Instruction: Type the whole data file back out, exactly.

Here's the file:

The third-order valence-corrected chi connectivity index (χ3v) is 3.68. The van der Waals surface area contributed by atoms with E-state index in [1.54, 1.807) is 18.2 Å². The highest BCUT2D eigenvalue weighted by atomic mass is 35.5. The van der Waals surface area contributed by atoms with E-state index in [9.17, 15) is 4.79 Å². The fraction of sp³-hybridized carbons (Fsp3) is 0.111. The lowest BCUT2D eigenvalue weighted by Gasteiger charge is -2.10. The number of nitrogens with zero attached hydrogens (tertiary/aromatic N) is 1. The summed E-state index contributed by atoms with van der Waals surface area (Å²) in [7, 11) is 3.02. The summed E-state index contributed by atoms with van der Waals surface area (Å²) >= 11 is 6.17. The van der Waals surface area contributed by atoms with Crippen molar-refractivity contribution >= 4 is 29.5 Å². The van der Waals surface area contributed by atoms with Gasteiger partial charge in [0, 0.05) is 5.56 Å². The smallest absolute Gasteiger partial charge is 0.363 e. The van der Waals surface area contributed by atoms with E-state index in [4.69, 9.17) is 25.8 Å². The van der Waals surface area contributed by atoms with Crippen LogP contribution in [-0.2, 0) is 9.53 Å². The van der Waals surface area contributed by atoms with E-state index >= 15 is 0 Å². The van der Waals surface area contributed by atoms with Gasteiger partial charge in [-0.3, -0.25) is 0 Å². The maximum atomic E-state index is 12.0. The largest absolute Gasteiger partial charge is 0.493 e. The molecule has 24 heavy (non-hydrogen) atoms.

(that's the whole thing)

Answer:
The third-order valence-corrected chi connectivity index (χ3v) is 3.68. The van der Waals surface area contributed by atoms with E-state index in [1.54, 1.807) is 18.2 Å². The highest BCUT2D eigenvalue weighted by atomic mass is 35.5. The van der Waals surface area contributed by atoms with E-state index in [9.17, 15) is 4.79 Å². The fraction of sp³-hybridized carbons (Fsp3) is 0.111. The lowest BCUT2D eigenvalue weighted by Gasteiger charge is -2.10. The number of nitrogens with zero attached hydrogens (tertiary/aromatic N) is 1. The summed E-state index contributed by atoms with van der Waals surface area (Å²) in [7, 11) is 3.02. The summed E-state index contributed by atoms with van der Waals surface area (Å²) >= 11 is 6.17. The van der Waals surface area contributed by atoms with Crippen molar-refractivity contribution >= 4 is 29.5 Å². The van der Waals surface area contributed by atoms with Gasteiger partial charge in [0, 0.05) is 5.56 Å². The smallest absolute Gasteiger partial charge is 0.363 e. The van der Waals surface area contributed by atoms with E-state index in [4.69, 9.17) is 25.8 Å². The van der Waals surface area contributed by atoms with Crippen LogP contribution in [-0.2, 0) is 9.53 Å². The van der Waals surface area contributed by atoms with E-state index >= 15 is 0 Å². The van der Waals surface area contributed by atoms with Gasteiger partial charge in [-0.3, -0.25) is 0 Å². The maximum atomic E-state index is 12.0. The largest absolute Gasteiger partial charge is 0.493 e. The molecule has 24 heavy (non-hydrogen) atoms.